The Amir commanded, “Khvajah, go and bring them all here, escort them all
to me.” ‘Amar at once went back to the camp and brought the good
news of the Amir’s safety, and informed them that he was well. And
he took Princess Mihr Nigar and the army to the Amir, he escorted all the
Amir’s followers there.
Every friend kissed the Amir’s feet, and Princess
Mihr Nigar flung her arms around his neck and began to sob bitterly; when
she saw his condition she wept uncontrollably. The Amir, reassuring
them all, commanded, “This goatherd has done me great service, he has given
me great comfort by sheltering me in his house. Let everyone reward
him as much as he wishes, let everyone give him as much as he can.”
All the officers rewarded the goatherd according to their capacities, and
Princess Mihr Nigar too caused the Amir to give much cash and many jewels
and robes of honor to the goatherd and his mother--so much so that all
the gifts wouldn’t fit in his house! And the Amir, calculating the
accounts, in return for every goat that he had given, sent for and gave
him ten goats. And he said, “You are my brother in faith.”/2/
The goatherd became a rich lord, and began to live very comfortably.
Eventually, the Amir’s head wound healed.
The Amir set out from there and went to the battlefield. Then he
positioned his army for battle, and ordered the war-drum sounded.
The infidel army too arrayed its ranks. The Amir commanded his comrades,
“Bring the infidel army within your circle, fall on them from all sides,
so that these eunuchs don’t manage to escape, they don’t manage to get
out of your hands alive!” ‘Amr bin Hamzah said, “It’s between me
and Bahman!” Landhaur said, “The fight with Zhopin is my concern.”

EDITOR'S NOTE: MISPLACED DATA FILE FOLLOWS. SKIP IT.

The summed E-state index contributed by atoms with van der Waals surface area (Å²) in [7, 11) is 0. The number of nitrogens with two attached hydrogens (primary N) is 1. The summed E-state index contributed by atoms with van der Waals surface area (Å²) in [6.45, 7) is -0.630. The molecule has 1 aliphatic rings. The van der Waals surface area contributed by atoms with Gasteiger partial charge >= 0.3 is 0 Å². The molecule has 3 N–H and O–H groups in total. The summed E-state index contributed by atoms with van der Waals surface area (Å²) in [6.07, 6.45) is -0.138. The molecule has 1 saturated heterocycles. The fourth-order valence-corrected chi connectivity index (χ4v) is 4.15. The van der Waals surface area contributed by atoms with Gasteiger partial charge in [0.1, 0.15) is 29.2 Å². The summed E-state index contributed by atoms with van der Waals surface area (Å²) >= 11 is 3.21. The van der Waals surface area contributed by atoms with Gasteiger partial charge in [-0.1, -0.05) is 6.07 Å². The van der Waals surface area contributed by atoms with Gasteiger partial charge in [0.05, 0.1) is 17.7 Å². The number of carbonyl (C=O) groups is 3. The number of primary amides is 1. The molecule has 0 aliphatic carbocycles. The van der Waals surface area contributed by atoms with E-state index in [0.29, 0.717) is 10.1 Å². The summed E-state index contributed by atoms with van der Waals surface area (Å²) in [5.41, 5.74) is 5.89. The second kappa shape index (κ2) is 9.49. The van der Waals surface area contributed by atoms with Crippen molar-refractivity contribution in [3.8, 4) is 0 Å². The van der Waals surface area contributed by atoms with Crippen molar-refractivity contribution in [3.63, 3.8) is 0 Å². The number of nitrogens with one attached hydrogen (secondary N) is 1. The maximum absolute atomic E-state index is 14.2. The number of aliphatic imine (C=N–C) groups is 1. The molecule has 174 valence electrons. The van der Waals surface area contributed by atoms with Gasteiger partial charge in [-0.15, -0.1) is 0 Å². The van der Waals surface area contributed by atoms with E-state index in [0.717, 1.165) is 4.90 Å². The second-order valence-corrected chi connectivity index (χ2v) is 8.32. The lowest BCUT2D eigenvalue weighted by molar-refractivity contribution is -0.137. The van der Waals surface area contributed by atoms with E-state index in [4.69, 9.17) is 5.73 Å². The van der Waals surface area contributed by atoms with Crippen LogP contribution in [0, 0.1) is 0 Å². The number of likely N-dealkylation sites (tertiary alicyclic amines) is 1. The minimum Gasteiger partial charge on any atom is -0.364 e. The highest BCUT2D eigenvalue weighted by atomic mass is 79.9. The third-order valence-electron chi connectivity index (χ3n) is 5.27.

In short, the army of Islam fell on the infidels
as a tiger falls on a herd of goats. During two watches of the day,
countless infidels were sent to Hell. Finally, whoever found any
possible chance to escape in any direction ran head over heels away.
But the Muslims continued to pursue them, and did not cease to slaughter
them; they followed along and and slaughtered them for a whole day’s journey.
A remnant of the infidel army escaped and were saved.
It happened that Bahman ran from the Amir’s
son, and the Amir’s son pursued him. After going a little way, Bahman,
thinking that this one could never rival him, turned on ‘Amr bin Hamzah.
The Amir’s son made a direct sword-thrust at him. Bahman warded it
off, but his horse was killed. Bahman struck down ‘Amr bin Hamzah’s
horse, Steed of Isaac. Thus the Amir’s son too was unhorsed, and
prepared to do battle with him. Shifting his position, ‘Amr bin Hamzah
made such a straight slash that Bahman fell to the ground in two pieces,
he didn’t get a chance even to flee.
‘Amr bin Hamzah cut off Bahman’s head and
brought it before the Amir, he showed the Amir his mettle and valor.
And he told him about the death of Steed of Isaac. The Amir, regretting
the loss of Steed of Isaac and Bahman, said, “Such a horse and such a champion
are seldom to be found, one hardly finds such rarities anywhere.”
Afterwards, all the officers brought the heads of the infidel officers
and placed them at the Amir’s feet; they rendered thousands of the infidels’
bodies headless. The Amir, sounding the victory-drum, went back to
his camp; the army of Islam sounded the trumpets of victory.
At the time when the Amir was wounded by Bahman,
as fate would have it a Parizad passed by that way. He went and told